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Center for Spatial Information and Research

Using Geospatial Technologies to Differentiate Between Land Use and Climate Impacts on Washington State Semi-Arid Hydrologic Systems


The U.S. Geological Survey recently made all historical and current Landsat Thematic Mapper (TM) imagery freely available for download. The ready and free availability of this imagery thus opens the door to a variety of possible projects not previously undertaken by rural managers due to the former expense of purchase. For example, little is known about fluctuations of the open water portions of wetlands on Washington state’s semiarid Waterville Plateau on the northwest margin of the larger Columbia Plateau (Figure 1). We used Landsat Thematic Mapper (TM) satellite imagery of 52 wetland ponds and their associated watersheds to identify seasonal, annual, and interannual pond areas on the eastern Waterville Plateau over a 22 year period from 1986 through 2007. Specifically, we: 1) selected imagery; 2) selected pond study areas; 3) acquired imagery; 4) processed imagery; 5) classified images and mapped pond areas; 6) mapped pond watersheds; 7) acquired climate data; 8) determined geomorphic surface types; 9) determined land use types; and 10) correlated over time pond changes to climate, geomorphic surface, and land use patterns. We chose to use Landsat Thematic Mapper (TM) data because historical and current scenes became freely available beginning in late 2008, and because of its high spectral resolution, repeat imagery (16 day return interval) characteristics. However, the relatively coarse spatial resolution of TM imagery (30 m pixel) as compared to the high spatial resolution of aerial photography (1-3 m) prevented us from analyzed stream and very small pond fluctuations. Also, the large size of the datasets required us to develop automated techniques for the retrieval and analysis of the images.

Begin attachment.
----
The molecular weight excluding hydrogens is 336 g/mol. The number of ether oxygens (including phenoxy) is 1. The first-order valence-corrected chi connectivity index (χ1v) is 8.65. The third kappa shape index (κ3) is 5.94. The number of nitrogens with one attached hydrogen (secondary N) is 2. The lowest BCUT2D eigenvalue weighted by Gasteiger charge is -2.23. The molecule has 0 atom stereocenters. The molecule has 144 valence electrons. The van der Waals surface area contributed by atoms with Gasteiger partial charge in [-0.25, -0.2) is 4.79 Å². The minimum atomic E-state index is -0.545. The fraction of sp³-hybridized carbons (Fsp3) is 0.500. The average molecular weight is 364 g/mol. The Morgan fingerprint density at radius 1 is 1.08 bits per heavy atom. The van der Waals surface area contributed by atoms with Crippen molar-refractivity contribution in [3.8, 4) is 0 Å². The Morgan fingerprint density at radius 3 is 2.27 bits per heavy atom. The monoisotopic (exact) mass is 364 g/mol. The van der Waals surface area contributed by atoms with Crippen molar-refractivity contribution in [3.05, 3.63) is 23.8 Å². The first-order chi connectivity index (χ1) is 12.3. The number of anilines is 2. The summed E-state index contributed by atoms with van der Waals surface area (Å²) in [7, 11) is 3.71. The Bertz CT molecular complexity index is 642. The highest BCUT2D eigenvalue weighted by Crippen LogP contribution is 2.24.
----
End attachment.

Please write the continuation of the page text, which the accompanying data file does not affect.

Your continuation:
Maximum open water areas of individual wetland ponds range up to nearly 4.1 hectares. Minimums range to 0 ha–i.e., ponds disappear, often leaving a salt encrusted, high albedo surface. Wetland pond areas fluctuate markedly over a particular year, generally reached their maxima in March and April at the end of the wettest months. Minima were more dispersed throughout the year. Slightly more wetland pond minima occurred in April (12%), May (14%), June (16%), July (15%), and August (16%). The slight increase in wetland pond minima occurrences in the late spring and summer months generally coincides with the typical warmer and drier months of the year. Sixteen of the wetland pond watersheds were located on end moraine, 15 on ground moraine, and 21 on scabland surfaces. When stratified by geomorphic surface type, cumulative annual end moraine and ground moraine maximum wetland pond area patterns appear quite similar while scabland pond fluctuations differ markedly. Spearman rank correlation analysis of geomorphically stratified cumulative maximum wetland pond areas supports the relationship between end and ground moraine ponds. Mean annual water year precipitation and snowfall patterns show some similarities to pond fluctuations, especially those on scabland surfaces. This suggests that the thinly till mantled scablands may respond more closely to precipitation than do the till covered end and ground moraine surfaces. However, statistical analysis does not support this hypothesis. Further, land use patterns do not visually or statistically follow pond area patterns on any of the geomorphic surface types. These results suggest that other variables may play a role in Waterville Plateau pond area fluctuations including groundwater input, basin size, and substrate. This study is significant for its scientific results in a Pacific Northwest analog setting to the Northern Great Plains Prairie Potholes region, and for its development of new geospatial techniques centered on now readily and freely available satellite imagery.